This type is widely used because many materials electric resistances are
sensitive to physical quantities variations. The most common applications for
resistive sensors are strain gauges and gas sensors.
Wheatstone bridge is a common technique for resistive sensors signal
conditioning. One or more bridge arms resistance change with sensed
quantity variation. The change in the resistance is reflected at the bridge
output voltage or current. The output is amplified and converted to digital.
Jordana and Pallas-Areny (2006) integrated four strain-gauges in a four-arm
bridge for pressure sensing.
- Capacitive Sensors: The measured quantity affects the dielectric of a
material. The capacitance between two parallel plates and sensing material is
a function of the sensed quantity. These sensors are commonly used for
sensing humidity, pressure, or displacement.
For interfacing capacitive sensors, a capacitance to digital circuit has to be
implemented. This can be done in several ways. The most widely used
technique is to convert the capacitance to a voltage via an integrator,
afterwards converting this voltage to a digital word as done in Jaervinen et al.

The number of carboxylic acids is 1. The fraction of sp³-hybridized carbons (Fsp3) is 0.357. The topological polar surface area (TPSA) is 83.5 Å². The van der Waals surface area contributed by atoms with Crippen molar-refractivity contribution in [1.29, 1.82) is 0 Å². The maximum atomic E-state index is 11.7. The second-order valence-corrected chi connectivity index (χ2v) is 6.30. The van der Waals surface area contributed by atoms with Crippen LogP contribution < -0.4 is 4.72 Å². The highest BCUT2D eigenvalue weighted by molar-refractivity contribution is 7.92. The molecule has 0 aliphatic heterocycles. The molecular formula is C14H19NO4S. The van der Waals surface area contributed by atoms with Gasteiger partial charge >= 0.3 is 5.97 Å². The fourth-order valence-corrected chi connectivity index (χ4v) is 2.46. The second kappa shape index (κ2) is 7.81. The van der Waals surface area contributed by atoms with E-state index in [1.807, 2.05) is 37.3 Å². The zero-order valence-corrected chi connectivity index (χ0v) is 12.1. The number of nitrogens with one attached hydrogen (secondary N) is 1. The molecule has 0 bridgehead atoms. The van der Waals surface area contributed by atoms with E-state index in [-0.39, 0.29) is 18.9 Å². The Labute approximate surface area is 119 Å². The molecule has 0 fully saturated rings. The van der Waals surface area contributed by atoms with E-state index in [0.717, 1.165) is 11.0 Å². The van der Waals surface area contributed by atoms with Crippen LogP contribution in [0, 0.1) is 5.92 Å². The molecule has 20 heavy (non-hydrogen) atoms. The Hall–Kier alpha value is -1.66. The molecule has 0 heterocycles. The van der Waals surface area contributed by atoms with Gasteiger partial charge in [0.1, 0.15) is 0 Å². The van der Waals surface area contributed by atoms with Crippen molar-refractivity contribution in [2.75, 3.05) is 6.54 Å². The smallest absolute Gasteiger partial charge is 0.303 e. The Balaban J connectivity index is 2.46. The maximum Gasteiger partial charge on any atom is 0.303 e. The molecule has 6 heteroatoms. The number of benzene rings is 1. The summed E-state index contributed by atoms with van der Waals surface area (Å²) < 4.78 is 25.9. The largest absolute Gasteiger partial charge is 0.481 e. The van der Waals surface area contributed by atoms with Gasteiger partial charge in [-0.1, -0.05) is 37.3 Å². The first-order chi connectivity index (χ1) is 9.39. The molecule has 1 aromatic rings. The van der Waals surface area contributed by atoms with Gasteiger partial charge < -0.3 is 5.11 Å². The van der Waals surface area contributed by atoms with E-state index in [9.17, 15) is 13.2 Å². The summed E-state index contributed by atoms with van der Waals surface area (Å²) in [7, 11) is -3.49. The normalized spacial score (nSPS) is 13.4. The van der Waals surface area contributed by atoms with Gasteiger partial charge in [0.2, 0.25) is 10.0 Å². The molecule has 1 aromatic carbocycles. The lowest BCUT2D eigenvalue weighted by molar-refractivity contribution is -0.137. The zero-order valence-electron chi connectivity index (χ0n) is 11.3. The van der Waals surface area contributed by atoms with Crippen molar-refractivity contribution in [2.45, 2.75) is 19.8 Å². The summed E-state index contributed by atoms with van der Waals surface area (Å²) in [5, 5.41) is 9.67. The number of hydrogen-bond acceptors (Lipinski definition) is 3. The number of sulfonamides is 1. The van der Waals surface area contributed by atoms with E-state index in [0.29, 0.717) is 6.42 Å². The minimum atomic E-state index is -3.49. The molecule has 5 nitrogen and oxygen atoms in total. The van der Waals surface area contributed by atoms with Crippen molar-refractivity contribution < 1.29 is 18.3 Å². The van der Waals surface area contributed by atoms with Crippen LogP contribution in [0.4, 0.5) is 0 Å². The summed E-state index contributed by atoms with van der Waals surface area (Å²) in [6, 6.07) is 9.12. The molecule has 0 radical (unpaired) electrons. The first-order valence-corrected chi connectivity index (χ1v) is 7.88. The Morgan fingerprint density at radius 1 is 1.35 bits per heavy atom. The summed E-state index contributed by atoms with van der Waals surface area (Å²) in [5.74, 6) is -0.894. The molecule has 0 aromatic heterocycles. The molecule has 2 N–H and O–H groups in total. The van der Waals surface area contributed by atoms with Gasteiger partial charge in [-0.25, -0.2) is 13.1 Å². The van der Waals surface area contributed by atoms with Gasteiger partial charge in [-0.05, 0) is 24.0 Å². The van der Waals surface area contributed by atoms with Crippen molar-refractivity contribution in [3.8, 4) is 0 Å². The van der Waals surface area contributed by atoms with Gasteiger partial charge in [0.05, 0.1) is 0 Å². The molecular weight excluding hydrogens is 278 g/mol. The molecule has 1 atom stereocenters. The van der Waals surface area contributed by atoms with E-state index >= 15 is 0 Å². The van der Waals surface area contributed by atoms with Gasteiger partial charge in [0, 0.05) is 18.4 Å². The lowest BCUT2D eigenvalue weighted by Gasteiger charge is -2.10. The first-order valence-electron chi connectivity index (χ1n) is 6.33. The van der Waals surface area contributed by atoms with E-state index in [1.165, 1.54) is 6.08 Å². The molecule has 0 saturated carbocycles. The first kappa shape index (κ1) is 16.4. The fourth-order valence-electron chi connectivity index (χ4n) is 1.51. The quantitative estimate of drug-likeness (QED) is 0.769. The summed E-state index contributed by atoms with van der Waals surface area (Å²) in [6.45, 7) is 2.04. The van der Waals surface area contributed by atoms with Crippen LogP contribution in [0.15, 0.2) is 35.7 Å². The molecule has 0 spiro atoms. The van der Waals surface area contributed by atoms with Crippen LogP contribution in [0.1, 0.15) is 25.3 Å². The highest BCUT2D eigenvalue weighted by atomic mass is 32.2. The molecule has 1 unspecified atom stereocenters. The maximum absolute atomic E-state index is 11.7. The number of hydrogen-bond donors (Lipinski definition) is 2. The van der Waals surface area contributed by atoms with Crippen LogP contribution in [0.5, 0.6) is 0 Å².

(2008) and O'Dowd et al. (2005).
- Self Generating Sensors: Self-generating sensors are defined as sensors
which are capable of producing an electric output signal from a measured
quantity without electric supply (Pallas-Areny et al., 2001). This type of
sensor is used mainly in chemical sensing, temperature measurement
(thermocouples), and piezoelectric sensors.
Chapter 2: Theoretical Background 11
The output from these sensors is usually either an electric current or a voltage
proportional to the measured quantity. This current or voltage might be very
small or with a very small frequency (Pallas-Areny et al., 2001).
Accordingly, amplification, filtering, or DC level shifting may be
implemented for interfacing the sensor output to a digital circuit.
- Quasi or semi-digital Sensors: This type of sensors was named semi-digital
or quasi-digital because their output is a variable period or frequency which
can be easily converted to digital without complex circuitry. The most
common example for this type of sensor is the Surface Acoustic Wave